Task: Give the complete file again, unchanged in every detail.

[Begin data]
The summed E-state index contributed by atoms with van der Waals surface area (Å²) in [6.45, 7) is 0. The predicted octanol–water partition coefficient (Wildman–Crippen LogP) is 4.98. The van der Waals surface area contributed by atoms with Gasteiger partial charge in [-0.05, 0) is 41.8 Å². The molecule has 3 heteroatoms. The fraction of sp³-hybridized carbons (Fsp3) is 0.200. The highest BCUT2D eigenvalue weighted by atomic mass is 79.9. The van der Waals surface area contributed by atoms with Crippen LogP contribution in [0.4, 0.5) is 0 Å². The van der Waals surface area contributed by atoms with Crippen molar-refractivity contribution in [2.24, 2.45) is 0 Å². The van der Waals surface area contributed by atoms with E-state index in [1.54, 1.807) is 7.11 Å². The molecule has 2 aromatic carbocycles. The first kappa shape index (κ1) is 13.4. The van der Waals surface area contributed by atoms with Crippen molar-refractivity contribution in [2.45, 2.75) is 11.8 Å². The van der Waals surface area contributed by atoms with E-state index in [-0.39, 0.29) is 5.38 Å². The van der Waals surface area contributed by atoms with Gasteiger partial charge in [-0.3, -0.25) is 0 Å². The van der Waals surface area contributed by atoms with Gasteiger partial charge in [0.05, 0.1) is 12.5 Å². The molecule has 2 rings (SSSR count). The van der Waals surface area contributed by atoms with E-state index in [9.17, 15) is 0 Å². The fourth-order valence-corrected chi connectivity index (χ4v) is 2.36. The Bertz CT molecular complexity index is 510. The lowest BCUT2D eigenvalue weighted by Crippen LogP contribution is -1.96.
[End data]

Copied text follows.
The summed E-state index contributed by atoms with van der Waals surface area (Å²) in [6.45, 7) is 0. The predicted octanol–water partition coefficient (Wildman–Crippen LogP) is 4.98. The van der Waals surface area contributed by atoms with Gasteiger partial charge in [-0.05, 0) is 41.8 Å². The molecule has 3 heteroatoms. The fraction of sp³-hybridized carbons (Fsp3) is 0.200. The highest BCUT2D eigenvalue weighted by atomic mass is 79.9. The van der Waals surface area contributed by atoms with Crippen LogP contribution in [0.4, 0.5) is 0 Å². The van der Waals surface area contributed by atoms with Crippen molar-refractivity contribution in [2.24, 2.45) is 0 Å². The van der Waals surface area contributed by atoms with E-state index in [1.54, 1.807) is 7.11 Å². The molecule has 2 aromatic carbocycles. The first kappa shape index (κ1) is 13.4. The van der Waals surface area contributed by atoms with Crippen molar-refractivity contribution in [2.45, 2.75) is 11.8 Å². The van der Waals surface area contributed by atoms with E-state index in [-0.39, 0.29) is 5.38 Å². The van der Waals surface area contributed by atoms with Gasteiger partial charge in [-0.3, -0.25) is 0 Å². The van der Waals surface area contributed by atoms with Gasteiger partial charge in [0.05, 0.1) is 12.5 Å². The molecule has 2 rings (SSSR count). The van der Waals surface area contributed by atoms with E-state index in [9.17, 15) is 0 Å². The fourth-order valence-corrected chi connectivity index (χ4v) is 2.36. The Bertz CT molecular complexity index is 510. The lowest BCUT2D eigenvalue weighted by Crippen LogP contribution is -1.96.